The Dangers of German Haplessness

By Jan Techau

Like most extraordinary circumstances, the Ukraine crisis is a big clarifier. Just as on an X-ray, the still-unfolding developments in Europe's Eastern backyard have made visible some often overlooked truths about the political situation in Europe.

Among those truths are two strategic questions that are key to the old world's stability and security. First, predictably, will the United States remain a European power? Second, perhaps less obviously, can Germany be kept inside the Western family of nations? The battle for a Europe whole and free is a battle over German Westbindung.

Why is the fate of the continent still dependent on a strategic issue that sounds like it belongs in the 1950s, not the early twenty-first century?

Because Germany, Europe's largest, strongest, and most centrally located nation, is not instinctively Western in its political traditions and leanings. The geographic and political key to the old world is still tormented by its own past, obsessively fearful of conflict with Russia, and doubt-ridden over the modern Western capitalist society that has given the country two generations of unprecedented stability and well-being.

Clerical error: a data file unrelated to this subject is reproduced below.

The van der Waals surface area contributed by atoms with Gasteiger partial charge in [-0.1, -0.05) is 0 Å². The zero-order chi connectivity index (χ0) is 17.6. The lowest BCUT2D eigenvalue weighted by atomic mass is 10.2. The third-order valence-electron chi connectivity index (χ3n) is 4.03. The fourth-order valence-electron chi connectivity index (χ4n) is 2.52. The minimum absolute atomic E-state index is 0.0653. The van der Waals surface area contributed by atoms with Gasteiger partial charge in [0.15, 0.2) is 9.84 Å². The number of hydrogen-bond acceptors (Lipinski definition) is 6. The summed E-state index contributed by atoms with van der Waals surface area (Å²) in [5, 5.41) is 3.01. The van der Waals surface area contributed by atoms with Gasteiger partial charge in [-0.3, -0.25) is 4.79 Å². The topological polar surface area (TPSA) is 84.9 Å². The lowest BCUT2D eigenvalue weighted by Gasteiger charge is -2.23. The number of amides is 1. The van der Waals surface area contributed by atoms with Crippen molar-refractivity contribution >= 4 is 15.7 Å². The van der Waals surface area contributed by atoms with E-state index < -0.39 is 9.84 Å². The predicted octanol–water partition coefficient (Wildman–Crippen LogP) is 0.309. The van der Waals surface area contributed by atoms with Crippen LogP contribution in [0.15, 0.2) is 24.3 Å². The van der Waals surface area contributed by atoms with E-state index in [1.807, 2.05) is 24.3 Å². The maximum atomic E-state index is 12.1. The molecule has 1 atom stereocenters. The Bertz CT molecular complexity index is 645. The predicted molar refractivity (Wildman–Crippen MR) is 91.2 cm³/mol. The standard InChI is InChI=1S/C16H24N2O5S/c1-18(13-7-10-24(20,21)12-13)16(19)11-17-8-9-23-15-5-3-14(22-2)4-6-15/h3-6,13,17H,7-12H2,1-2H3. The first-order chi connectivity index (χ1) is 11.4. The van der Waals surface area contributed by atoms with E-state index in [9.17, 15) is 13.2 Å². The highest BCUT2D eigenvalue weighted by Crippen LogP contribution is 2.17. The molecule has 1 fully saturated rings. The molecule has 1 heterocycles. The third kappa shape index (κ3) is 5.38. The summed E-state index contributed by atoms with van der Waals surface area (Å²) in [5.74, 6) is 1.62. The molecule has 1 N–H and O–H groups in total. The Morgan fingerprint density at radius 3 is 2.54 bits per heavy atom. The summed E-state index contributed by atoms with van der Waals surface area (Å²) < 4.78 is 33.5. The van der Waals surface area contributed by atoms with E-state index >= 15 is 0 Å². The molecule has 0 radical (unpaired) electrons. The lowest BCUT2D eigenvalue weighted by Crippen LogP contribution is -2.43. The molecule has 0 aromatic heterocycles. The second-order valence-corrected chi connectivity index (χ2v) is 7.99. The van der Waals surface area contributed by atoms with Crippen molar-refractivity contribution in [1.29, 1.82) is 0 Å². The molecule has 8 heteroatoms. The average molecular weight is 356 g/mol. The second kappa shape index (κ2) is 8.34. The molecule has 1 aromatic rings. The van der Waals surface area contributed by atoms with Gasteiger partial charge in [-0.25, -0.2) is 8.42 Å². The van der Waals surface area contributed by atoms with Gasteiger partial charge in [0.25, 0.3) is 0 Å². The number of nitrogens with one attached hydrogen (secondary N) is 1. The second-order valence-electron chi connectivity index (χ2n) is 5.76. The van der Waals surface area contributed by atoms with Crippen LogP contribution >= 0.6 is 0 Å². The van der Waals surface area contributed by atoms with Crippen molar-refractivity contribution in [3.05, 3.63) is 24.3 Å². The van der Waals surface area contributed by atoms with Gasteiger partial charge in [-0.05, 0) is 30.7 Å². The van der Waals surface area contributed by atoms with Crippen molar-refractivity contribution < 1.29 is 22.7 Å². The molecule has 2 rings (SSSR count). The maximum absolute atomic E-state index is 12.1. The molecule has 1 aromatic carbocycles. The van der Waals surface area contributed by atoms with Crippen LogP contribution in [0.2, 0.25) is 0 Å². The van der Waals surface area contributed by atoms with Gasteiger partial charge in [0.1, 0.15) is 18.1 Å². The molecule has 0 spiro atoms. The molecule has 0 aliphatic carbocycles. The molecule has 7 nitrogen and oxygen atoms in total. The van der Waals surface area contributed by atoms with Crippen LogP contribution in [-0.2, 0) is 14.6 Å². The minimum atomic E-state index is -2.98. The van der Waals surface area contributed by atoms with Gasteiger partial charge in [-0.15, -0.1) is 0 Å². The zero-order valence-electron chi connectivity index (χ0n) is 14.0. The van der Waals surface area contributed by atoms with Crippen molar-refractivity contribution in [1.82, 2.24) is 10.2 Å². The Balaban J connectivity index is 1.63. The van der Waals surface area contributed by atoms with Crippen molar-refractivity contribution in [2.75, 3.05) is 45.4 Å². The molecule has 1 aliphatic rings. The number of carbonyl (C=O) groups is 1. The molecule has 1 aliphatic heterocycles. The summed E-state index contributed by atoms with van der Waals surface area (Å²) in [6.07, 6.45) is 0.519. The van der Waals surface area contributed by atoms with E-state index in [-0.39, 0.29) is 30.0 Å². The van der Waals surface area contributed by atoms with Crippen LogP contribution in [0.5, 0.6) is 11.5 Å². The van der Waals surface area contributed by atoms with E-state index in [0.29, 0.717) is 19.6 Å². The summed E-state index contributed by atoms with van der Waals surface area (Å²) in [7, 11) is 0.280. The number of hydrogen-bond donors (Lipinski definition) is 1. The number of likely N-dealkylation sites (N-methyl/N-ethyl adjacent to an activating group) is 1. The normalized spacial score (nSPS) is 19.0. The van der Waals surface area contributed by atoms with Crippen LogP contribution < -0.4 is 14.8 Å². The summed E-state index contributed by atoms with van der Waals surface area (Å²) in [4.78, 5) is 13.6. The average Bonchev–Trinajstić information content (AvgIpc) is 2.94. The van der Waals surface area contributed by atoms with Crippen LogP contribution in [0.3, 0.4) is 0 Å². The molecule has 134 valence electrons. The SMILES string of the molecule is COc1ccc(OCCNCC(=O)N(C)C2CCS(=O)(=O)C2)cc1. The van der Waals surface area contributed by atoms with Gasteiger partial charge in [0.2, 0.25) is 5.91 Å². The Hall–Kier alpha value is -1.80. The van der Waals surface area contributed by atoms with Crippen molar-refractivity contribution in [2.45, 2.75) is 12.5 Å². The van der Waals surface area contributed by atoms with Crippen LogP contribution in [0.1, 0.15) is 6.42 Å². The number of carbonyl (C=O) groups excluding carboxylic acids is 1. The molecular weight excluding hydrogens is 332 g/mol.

Germans do not particularly like Russia-they never really have. Distrust vis-à-vis the Kremlin is high, and there are no illusions about the nature of the regime in Moscow, as a recent poll by Germany's leading news outlet has confirmed. Eighty-one percent of those asked believed that Russia is not a trustworthy partner.

But 58 percent thought the same about the United States. It comes as no surprise, then, that in another poll by the same outlet, 49 percent of Germans stated that their desired political position is equidistance between the West and Russia. Only 45 percent believed that Germany should be firmly embedded in the West.

None of this would matter much if it were the mindset of a smallish country on the fringes of Europe. But when it's the big fat thing in the middle of the continent that harbors these leanings, it becomes a geopolitical issue of some consequence.

Equidistance is precisely the position into which Soviet and then Russian leaders have tried to lure Germany since the 1950s. Attempts have ranged from Stalin's repeated offer to grant Germany neutrality in return for unification in 1952, to Leonid Brezhnev's long-term strategy to use energy dependence to bind Germany to Russian interests, to President Vladimir Putin's masterful psychological exploitation of German fears on issues such as missile defense or Ukraine. In all these instances, Moscow's aim was to de facto neutralize Germany despite its integration into the West.

These efforts have never been fully successful. But they have been successful enough to make Germany an often wobbly ally and to spread uncertainty and fear, especially among Central European countries, most notably Poland. The Kremlin knows full well that uncertainty and fear are the very ingredients that, if nurtured for long enough, will poison every relationship and even the strongest alliance.

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Jan Techau is the director of Carnegie Europe, the European center of the Carnegie Endowment for International Peace. Originally published on Carnegie Europe. Republished with permission.

(AP Photo)

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